Air India aiming turnaround in three years

Flag carrier plans to cut costs to the tune of Rs 6,000 crore per year

Air India aiming turnaround in three years


Addressing the media, the national carrier’s CMD, Arvind Jadhav, said the airline had sought  equity infusion and a soft loan from the government and banks. He disclosed that the flag carrier was in talks with the banks and financial institutions to convert its Rs 10,000-11,000 crore high-cost debt into a low-cost one.

Asserting that AI had never used the tax payers’ money, Jadhav said the company’s earlier acquisitions were done through internal resources. “We have never written to the government for a bailout package. We have never talked of waiver of ATF charges, waiver of taxes, waiver of penalties. So, the question of AI running the show on tax payers’ money never arises.”

Admitting that AI has cash flow problems, he said the airline had presented its problems and requirements before the government and added that it was now waiting for the government to respond. The government had also been told that AI plans to cut costs to the tune of Rs 6,000 crore per year.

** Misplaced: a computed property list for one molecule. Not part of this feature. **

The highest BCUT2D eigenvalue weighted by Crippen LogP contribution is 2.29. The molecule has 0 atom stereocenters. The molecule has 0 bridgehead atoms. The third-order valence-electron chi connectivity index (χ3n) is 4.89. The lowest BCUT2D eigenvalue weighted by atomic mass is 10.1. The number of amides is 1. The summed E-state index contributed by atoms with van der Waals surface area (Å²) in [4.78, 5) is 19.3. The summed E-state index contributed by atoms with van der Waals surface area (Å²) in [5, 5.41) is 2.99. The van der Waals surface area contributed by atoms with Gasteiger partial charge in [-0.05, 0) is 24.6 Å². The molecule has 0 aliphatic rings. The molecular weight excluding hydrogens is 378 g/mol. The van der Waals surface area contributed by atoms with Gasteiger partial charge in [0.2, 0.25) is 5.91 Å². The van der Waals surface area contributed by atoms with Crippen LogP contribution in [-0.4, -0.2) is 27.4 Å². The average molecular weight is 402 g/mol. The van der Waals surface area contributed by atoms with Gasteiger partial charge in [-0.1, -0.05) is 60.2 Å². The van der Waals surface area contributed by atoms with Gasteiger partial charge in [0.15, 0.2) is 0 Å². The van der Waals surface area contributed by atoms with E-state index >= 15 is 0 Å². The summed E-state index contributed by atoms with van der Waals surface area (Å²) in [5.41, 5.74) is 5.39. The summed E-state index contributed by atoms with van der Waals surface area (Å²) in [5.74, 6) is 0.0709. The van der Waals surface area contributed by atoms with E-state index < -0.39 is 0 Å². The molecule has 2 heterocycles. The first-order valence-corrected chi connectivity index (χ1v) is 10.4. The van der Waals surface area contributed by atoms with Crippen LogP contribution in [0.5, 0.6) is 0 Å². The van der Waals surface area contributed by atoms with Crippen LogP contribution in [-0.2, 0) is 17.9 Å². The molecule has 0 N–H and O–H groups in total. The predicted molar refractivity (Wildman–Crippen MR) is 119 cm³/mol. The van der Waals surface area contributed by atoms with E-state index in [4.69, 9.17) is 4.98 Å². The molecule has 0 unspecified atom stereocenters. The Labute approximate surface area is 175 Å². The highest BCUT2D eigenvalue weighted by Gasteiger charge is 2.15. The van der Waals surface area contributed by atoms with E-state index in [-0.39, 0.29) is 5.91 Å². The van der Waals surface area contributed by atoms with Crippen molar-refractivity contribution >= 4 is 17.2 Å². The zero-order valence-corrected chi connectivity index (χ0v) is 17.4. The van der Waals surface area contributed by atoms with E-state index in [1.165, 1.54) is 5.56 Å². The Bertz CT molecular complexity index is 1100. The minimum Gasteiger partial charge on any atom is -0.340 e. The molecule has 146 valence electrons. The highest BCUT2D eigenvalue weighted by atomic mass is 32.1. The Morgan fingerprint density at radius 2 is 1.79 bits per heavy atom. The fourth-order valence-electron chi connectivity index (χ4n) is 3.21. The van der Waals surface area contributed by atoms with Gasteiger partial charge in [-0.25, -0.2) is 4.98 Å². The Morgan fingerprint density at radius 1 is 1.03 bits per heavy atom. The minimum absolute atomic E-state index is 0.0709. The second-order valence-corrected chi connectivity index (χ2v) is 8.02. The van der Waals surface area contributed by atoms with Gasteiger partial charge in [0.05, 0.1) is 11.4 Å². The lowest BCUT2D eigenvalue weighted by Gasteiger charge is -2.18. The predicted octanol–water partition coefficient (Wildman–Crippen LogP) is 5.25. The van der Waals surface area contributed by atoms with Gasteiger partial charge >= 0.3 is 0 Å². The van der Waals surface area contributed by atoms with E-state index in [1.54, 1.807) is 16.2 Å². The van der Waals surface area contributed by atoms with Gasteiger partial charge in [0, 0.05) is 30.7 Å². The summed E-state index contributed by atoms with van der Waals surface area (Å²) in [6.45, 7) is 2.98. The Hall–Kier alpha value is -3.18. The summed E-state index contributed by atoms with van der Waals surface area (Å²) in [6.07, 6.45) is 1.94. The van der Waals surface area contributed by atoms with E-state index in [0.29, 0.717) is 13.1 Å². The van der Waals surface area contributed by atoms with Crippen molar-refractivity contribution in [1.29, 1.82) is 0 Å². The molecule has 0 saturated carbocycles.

Restructuring plan
Air India has prepared a ‘draft restructuring plan’ which is divided into operational, business and financial restructuring in three phases of 0-9 months, 9-18 months and 18-36 moths. During this period, its aims will be for survival, loss reduction and profitable growth. The restructuring plan includes route restructuring, improved cargo revenue, launch of budget airline, cost reduction, IPO, etc.

Noting that “NACIL (National Aviation Company of India Limited — the holding company of AI) — has to change the way it does business”, Jadhav said his priority for the next six months would be on-time performance of its flights and seamless connectivity. He also said that there was 8 pc growth in passenger traffic in the last three months compared to the same period in the last three years.

Asked whether AI had lost out because foreign airlines got more flights through bilaterals with other countries, Jadhav said although AI operated 38,000 seats, it was using only 20 pc of its capacity at 64-69 pc seat occupancy, as only 25,000 seats are filled up. This still leaves 13,000 seats empty.”

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